Invasive species cause billions of dollars in damage across the US every year. Hikers and backpackers can take simple steps to avoid spreading seeds and making the problem worse.
They’re beautiful in bloom, but Callery pear trees crowd out native plants and turn productive open land into woody thickets.
This mosquito spreads very fast to new areas and can adapt to various climatic conditions, unlike the non-invasive malaria vectors.
Conservation practitioners and policymakers must organize and prioritize the management of habitats around whether species are more beneficial or harmful to biodiversity.
Once confined to the Canary Islands, noble false widow spiders are casting their web worldwide.
From pine trees to camphor laurel and even the Cootamundra wattle, trees can be weeds too.
Lake Powell’s existential crisis is a unique opportunity to save a treasured landscape.
Enormous cane toads in Australia are not new – but we might see even larger ones as predators figure out how to eat these introduced toxic toads.
The pet trade has spurred a wave of bird imports, leading to escapes or even deliberate releases of exotic species into the wild. New research reveals the threat they now pose to native birds.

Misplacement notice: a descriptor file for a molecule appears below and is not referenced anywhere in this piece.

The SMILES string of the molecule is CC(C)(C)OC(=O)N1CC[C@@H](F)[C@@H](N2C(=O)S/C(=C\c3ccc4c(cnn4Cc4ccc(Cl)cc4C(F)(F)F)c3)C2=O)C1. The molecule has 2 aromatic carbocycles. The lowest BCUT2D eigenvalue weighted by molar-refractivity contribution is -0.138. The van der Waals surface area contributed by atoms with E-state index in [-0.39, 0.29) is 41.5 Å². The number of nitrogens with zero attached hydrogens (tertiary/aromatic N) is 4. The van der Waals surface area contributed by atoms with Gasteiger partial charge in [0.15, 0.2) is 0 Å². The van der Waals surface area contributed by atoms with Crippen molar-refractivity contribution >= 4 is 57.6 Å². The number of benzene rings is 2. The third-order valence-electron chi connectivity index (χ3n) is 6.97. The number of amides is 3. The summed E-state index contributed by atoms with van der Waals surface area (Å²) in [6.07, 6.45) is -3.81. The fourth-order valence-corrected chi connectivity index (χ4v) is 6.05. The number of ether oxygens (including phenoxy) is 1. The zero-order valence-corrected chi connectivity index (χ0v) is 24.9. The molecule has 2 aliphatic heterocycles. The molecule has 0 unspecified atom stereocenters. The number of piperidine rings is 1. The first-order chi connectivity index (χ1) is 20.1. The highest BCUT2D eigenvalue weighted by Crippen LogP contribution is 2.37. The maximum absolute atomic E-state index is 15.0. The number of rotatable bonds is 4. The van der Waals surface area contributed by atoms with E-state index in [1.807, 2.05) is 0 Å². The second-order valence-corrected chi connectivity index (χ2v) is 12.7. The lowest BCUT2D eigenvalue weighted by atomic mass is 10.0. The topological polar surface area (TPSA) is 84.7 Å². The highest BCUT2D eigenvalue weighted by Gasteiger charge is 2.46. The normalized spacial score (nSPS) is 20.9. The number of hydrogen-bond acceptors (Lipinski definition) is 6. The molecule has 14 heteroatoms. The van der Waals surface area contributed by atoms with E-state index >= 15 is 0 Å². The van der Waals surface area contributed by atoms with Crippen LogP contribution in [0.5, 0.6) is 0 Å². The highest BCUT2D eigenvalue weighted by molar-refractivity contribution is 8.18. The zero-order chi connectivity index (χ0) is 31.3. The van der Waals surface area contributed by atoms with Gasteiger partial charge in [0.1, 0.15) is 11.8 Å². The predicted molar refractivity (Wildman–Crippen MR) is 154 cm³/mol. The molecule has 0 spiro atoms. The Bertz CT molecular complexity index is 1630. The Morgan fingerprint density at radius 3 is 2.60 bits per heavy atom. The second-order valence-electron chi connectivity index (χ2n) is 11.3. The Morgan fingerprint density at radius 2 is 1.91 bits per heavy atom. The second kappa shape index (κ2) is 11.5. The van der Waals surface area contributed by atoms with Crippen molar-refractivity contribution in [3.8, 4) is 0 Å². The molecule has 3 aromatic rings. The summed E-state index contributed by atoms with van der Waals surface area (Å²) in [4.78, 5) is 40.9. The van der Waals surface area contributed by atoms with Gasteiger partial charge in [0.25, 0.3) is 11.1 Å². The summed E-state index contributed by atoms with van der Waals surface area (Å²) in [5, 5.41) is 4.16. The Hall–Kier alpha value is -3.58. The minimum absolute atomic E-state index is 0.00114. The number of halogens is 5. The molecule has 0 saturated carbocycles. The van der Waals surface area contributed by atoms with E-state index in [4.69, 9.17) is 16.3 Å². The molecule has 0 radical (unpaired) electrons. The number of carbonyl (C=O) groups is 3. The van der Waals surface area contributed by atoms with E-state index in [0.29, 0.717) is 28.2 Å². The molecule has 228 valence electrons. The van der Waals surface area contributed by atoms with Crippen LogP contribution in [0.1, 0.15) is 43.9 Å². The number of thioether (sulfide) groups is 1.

Carp can make riverbeds look like golf balls – denuded and dimpled, devoid of any habitat. Releasing carp herpes virus is a controversial proposition, so let’s weigh up the risks and benefits.
The ways eastern fence lizards have changed in response to red imported fire ants demonstrate how species can adapt to survive the presence of invasive predators.
Rats are disrupting the flow of nutrients towards the sea on many tropical islands – this has consequences for fish behaviour and the wider ecosystem.
Creating and preserving diverse forests can help us prepare for the next insect outbreak and protect our trees.
Scientists have found more ‘alien species’ today in regions that were once key parts of European empires.
38 mammals have been driven to extinction since colonisation, and many more are close to joining them. We have the solutions at hand, but warnings continue to be met with mediocre responses.
Ballast water release from ocean vessels has been a major source of invasive species in the Great Lakes for over 60 years.
New research has found that since the mid-1980s, the economic impact of invasive reptiles and amphibians totals more than US$17 billion.
While official data is yet to be released, this year’s Mediterranean marine heatwave will likely have devastating ecological consequences.
The spread of this urban malaria vector species threatens the gains made against malaria and the achievement of malaria elimination.
Indonesia’s foot-and-mouth outbreak shouldn’t come as a surprise. It’s been decades in the making – just the latest consequence of biosecurity shortcomings in the region.